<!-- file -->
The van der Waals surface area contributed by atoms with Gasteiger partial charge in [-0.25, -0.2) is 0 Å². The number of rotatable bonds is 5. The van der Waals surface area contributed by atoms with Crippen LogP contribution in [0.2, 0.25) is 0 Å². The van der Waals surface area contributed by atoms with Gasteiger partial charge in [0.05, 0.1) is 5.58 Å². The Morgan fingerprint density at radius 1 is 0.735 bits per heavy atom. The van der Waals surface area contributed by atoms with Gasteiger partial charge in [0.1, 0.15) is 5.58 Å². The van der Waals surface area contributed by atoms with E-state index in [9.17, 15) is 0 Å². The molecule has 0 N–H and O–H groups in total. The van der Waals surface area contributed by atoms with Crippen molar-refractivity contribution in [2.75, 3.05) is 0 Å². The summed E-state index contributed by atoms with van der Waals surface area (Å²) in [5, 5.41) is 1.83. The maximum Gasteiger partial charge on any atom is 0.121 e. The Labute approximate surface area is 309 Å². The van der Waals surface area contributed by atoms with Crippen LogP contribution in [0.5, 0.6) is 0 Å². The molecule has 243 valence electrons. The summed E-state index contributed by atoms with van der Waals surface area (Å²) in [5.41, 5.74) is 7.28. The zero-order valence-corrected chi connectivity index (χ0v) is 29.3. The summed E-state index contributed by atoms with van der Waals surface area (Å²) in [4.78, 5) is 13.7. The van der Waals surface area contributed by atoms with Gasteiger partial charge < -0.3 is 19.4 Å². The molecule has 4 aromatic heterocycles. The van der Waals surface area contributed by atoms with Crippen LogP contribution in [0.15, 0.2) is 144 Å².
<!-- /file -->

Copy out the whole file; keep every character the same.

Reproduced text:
The van der Waals surface area contributed by atoms with Gasteiger partial charge in [-0.25, -0.2) is 0 Å². The number of rotatable bonds is 5. The van der Waals surface area contributed by atoms with Crippen LogP contribution in [0.2, 0.25) is 0 Å². The van der Waals surface area contributed by atoms with Gasteiger partial charge in [0.05, 0.1) is 5.58 Å². The Morgan fingerprint density at radius 1 is 0.735 bits per heavy atom. The van der Waals surface area contributed by atoms with Gasteiger partial charge in [0.1, 0.15) is 5.58 Å². The van der Waals surface area contributed by atoms with E-state index in [9.17, 15) is 0 Å². The molecule has 0 N–H and O–H groups in total. The van der Waals surface area contributed by atoms with Crippen molar-refractivity contribution in [2.75, 3.05) is 0 Å². The summed E-state index contributed by atoms with van der Waals surface area (Å²) in [5, 5.41) is 1.83. The maximum Gasteiger partial charge on any atom is 0.121 e. The Labute approximate surface area is 309 Å². The van der Waals surface area contributed by atoms with Crippen LogP contribution in [0.5, 0.6) is 0 Å². The molecule has 243 valence electrons. The summed E-state index contributed by atoms with van der Waals surface area (Å²) in [5.41, 5.74) is 7.28. The zero-order valence-corrected chi connectivity index (χ0v) is 29.3. The summed E-state index contributed by atoms with van der Waals surface area (Å²) in [4.78, 5) is 13.7. The van der Waals surface area contributed by atoms with Gasteiger partial charge < -0.3 is 19.4 Å². The molecule has 4 aromatic heterocycles. The van der Waals surface area contributed by atoms with Crippen LogP contribution in [0.15, 0.2) is 144 Å².